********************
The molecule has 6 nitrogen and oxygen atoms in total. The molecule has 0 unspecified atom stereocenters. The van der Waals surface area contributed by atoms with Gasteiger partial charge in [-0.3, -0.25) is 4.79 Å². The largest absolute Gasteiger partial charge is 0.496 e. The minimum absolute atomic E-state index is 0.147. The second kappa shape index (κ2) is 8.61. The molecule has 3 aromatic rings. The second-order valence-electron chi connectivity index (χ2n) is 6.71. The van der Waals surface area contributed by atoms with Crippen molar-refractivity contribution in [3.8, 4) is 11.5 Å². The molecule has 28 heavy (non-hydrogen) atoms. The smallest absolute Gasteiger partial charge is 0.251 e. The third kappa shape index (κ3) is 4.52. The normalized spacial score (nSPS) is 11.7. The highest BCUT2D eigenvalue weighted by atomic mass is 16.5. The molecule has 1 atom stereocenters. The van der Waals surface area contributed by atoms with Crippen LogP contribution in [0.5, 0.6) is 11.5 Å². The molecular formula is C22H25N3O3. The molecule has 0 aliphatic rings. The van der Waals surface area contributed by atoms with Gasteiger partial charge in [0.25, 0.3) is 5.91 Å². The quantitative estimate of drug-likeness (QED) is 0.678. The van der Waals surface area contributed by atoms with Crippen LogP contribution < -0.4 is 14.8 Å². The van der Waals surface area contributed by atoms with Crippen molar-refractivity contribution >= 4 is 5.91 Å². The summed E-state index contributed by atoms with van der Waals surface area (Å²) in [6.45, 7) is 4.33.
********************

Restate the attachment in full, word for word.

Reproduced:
The molecule has 6 nitrogen and oxygen atoms in total. The molecule has 0 unspecified atom stereocenters. The van der Waals surface area contributed by atoms with Gasteiger partial charge in [-0.3, -0.25) is 4.79 Å². The largest absolute Gasteiger partial charge is 0.496 e. The minimum absolute atomic E-state index is 0.147. The second kappa shape index (κ2) is 8.61. The molecule has 3 aromatic rings. The second-order valence-electron chi connectivity index (χ2n) is 6.71. The van der Waals surface area contributed by atoms with Crippen molar-refractivity contribution in [3.8, 4) is 11.5 Å². The molecule has 28 heavy (non-hydrogen) atoms. The smallest absolute Gasteiger partial charge is 0.251 e. The third kappa shape index (κ3) is 4.52. The normalized spacial score (nSPS) is 11.7. The highest BCUT2D eigenvalue weighted by atomic mass is 16.5. The molecule has 1 atom stereocenters. The van der Waals surface area contributed by atoms with Crippen LogP contribution in [0.5, 0.6) is 11.5 Å². The molecular formula is C22H25N3O3. The molecule has 0 aliphatic rings. The van der Waals surface area contributed by atoms with Gasteiger partial charge in [0.25, 0.3) is 5.91 Å². The quantitative estimate of drug-likeness (QED) is 0.678. The van der Waals surface area contributed by atoms with Crippen LogP contribution < -0.4 is 14.8 Å². The van der Waals surface area contributed by atoms with Crippen molar-refractivity contribution >= 4 is 5.91 Å². The summed E-state index contributed by atoms with van der Waals surface area (Å²) in [6.45, 7) is 4.33.